Bangkok Diary 2 May 2008: iMedia Browser from Karelia
Graham K. Rogers
In some ways, users of Macs and OS X have been spoilt by the ease of interactivity between applications. The components of iLife have always worked together so that in iMovie we can select images from iPhoto and music from iTunes, then send the production to GarageBand for the addition of a soundtrack. There are many more examples from the OS X armoury.
Such integration as we have become used to is also available in many third party applications. There is the way that, for example, I can open Comic Life and browse the iPhoto library or access the iSight camera to take a shot and have it immediately available for use in that application. Similarly, another favourite of mine, Posterino, allows me access to both the iPhoto and the Aperture libraries (I have just switched). We are told that Comic Life will introduce access to the Aperture library in the (hopefully near) future.
There are, however, a number of applications that do not have such direct access to our media, and we usually have to go through a double handed click and drag dance with Finder windows; or we use the relevant applications and click and drag the media files into a panel.
While not earth-shatteringly time wasting, there must be a better way. There is always a better way with a Mac.
We may remember a couple of years back that Karelia Software introduced its Sandvox just days before Apple announced an almost identical application that was part of the iLife suite, integrated into OS X and free for all buying new Macs -- which may be how most if us first use iLife.
Now, the boot is (partly) on the other foot with Karelia taking an idea that is available in both Apple and third party applications and making a free download out of it.
iMedia Browser has an appearance that anyone who uses Mac software like iPhoto or Comic Life will be instantly familiar with, though here it is a standalone and therefore will work with programs that may not have a full set of OS X features.
With the Photo icon selected, as well as allowing me access to the Aperture and iPhoto Libraries, I had immediate access to a number of useful image-holding folders: Desktop Pictures, iChat Icons, the Pictures folder itself, Screen Savers and User Pictures. Each of these folders has the little triangle beside it indicating that it opens up like one of those Russian dolls, revealing images and more folders inside. To the left of the resizable panel was a circular arrow that refreshed the contents of a selected folder or library when pressed.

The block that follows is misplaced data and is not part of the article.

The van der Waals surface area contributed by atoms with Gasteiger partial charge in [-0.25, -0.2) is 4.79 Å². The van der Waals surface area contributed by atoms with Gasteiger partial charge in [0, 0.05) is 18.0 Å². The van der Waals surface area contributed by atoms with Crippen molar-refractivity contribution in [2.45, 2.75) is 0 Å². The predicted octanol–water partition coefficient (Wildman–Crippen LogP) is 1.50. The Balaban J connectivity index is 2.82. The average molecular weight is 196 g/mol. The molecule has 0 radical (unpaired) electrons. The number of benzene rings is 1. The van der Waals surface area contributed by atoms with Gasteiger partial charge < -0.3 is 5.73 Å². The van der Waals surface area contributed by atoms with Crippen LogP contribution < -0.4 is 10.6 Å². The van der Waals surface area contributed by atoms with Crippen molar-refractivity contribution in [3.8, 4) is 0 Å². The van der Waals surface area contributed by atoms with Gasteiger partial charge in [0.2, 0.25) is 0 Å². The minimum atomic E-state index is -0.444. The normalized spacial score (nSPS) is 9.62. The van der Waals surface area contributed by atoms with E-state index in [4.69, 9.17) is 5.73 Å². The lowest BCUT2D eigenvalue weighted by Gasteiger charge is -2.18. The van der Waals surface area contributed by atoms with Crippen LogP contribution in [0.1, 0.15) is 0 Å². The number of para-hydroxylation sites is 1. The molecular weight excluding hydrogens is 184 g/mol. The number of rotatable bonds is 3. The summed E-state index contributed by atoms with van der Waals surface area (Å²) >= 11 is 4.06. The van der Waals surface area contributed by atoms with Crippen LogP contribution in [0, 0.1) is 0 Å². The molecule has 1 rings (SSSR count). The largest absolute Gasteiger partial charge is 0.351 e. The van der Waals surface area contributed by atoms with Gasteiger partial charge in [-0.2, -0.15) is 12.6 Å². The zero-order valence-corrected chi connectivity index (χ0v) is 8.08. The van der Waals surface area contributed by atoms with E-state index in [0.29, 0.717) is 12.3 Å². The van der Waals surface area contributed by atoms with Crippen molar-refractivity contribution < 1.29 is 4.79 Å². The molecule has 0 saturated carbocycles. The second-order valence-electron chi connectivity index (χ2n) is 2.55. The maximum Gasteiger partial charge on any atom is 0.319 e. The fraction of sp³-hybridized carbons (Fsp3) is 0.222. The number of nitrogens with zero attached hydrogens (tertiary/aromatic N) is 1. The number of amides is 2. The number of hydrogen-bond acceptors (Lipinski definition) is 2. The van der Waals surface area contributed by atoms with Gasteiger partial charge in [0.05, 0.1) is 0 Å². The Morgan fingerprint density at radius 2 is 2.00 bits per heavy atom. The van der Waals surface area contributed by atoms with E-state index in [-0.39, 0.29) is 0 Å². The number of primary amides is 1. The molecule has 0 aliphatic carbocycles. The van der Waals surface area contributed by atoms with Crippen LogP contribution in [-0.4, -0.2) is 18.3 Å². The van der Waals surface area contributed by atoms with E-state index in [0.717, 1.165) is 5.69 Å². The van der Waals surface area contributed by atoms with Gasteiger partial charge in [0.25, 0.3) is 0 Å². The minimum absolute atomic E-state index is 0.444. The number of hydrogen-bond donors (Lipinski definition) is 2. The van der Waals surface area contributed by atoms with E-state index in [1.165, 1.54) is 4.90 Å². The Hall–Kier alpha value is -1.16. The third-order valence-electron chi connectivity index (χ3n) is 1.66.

Likewise, with the Audio icon I could use music not only from iTunes but from GarageBand plus the iLife and iMovie sound effects. Movies on the disk, including video podcasts were likewise available.
This browser does not work with all applications on my hard disk. For example, I do a lot of writing in TextWrangler -- a basic text editor -- and all I saw when I dragged an item was its name. Text Edit and Mail worked faultlessly as far as I could tell; while other software, like the alternative chat program, Adium worked fine as well: I dragged the files (audio and photo) into the message bar and they were sent (once accepted). The simple word processing application, Bean also had no problem with photos or sound files, but there was an "Are you really sure . . ." panel when I tried with a movie file. Once I confirmed, in it went.
I was unable to make the browser work with either the Open Source NeoOffice nor with Microsoft Word which was a disappointment; but why am I not surprised?
I did have some problems when using Spaces as the panel could neither be dragged to another space, nor was it visible when all spaces (F8) were displayed. I got round that by dragging the panel I wanted into the space that the iMedia Browser had been started in.
The download of some 1.9MB downloaded fairly quickly and installed with no problems after I had clicked on the licence agreement. This is a nice little utility that is the sort of thing I never realised I was missing until I downloaded it.
For further information, e-mail to
To eXtensions: 2004-05
To eXtensions: Year Two
To eXtensions: Year One
To eXtensions: Book Reviews
Back to homepage